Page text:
What's for breakfast? How about some caviar. Sure, that's what we ate for breakfast as kids. NOT! I had a spoonful of some terrific leftover caviar produced in Uruguay by the Black River Caviar company. With the decimation of the wild sturgeon stock, farmed caviar is the best source for caviar. I was reminded of a dish we cooked at the shuttered L'Orangerie restaurant in my L.A. days. That was scrambled eggs served in their shell with chives and caviar. There is another more elaborate version that was prepared for the Czars of Russia. An egg is emptied through a small hole in its shell. After cleaning with water, it is filled with melted-clarified butter and allowed to harden in the cooler. After peeling, the egg-shaped butter is dipped in flour, beaten egg and fine breadcrumbs. Then, breaded once again after cooling in the fridge. Next step is to deep fry the coated "butter egg" until crisp. While it is still hot, the narrow end of the egg has a section removed and the butter poured out. Then, this delicate egg-shaped bread shell is filled with creamy scrambles eggs topped with caviar and a sprinkling of chives.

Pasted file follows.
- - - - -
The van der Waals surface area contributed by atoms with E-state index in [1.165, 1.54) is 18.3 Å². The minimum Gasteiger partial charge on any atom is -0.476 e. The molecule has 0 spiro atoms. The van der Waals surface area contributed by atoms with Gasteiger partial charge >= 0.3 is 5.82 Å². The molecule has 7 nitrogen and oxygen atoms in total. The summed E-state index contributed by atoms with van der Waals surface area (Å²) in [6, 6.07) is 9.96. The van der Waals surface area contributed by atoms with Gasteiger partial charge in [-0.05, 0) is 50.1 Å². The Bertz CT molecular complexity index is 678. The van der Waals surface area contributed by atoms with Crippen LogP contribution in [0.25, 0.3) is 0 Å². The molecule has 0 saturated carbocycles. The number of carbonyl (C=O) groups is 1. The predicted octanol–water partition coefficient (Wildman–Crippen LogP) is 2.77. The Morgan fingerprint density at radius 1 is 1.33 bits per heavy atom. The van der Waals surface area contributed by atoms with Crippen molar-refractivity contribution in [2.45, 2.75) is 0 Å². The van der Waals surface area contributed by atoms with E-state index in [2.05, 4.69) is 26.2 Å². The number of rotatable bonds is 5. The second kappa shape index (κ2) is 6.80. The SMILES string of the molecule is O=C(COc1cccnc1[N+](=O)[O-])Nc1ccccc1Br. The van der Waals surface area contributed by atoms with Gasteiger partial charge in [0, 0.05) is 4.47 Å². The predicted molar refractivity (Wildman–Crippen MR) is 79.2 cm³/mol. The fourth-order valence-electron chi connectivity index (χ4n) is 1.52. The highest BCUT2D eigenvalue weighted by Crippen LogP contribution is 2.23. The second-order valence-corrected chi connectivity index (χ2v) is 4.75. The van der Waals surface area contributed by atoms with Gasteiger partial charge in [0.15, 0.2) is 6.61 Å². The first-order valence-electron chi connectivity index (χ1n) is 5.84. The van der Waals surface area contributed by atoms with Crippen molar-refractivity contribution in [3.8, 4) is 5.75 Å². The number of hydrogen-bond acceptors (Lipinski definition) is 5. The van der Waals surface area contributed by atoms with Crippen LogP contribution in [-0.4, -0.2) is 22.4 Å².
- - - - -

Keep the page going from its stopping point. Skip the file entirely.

Here is an introductory note from the director of the caviar farm, "Welcome to the world of caviar. Welcome to Black River Caviar. The Alcalde family’s focus on sustainability and preservation of sturgeon species is what has attracted me most since the beginning. Caviar is a very special food, and while the quality of the product is the subsequent factor for me after sustainability, I have been overwhelmingly impressed; it’s unquestionably second to none. The Alcalde’s are true pioneers of the industry as they were the first to aquaculture sturgeon in the southern hemisphere and consistently generate a masterful product all while constantly striving to make each harvest better by using the latest innovative technology and seeking to improve every aspect of cultivation. The Black River brand is something I’m extremely proud to be a part of.
Graham C. Gaspard
He has every reason to be proud as this is a first class oscietra caviar. "This variety of caviar is made from acipenser gueldenstaedtii sturgeon roe, of Russian origin. With a diameter between 3.0 and 3.2 mm, their color ranges from light brown to golden. Their texture is firm with a unique glazed shine, and their intense creamy taste with a touch of nuts nicely remains in the whole palate."
Oh yes, my breakfast. I cooked simple four minute coddled eggs and slathered them with the oscietra caviar and a little d'Angelo bread country loaf on the side. Next time, the Czar's Eggs.
Chef Michael Hutchings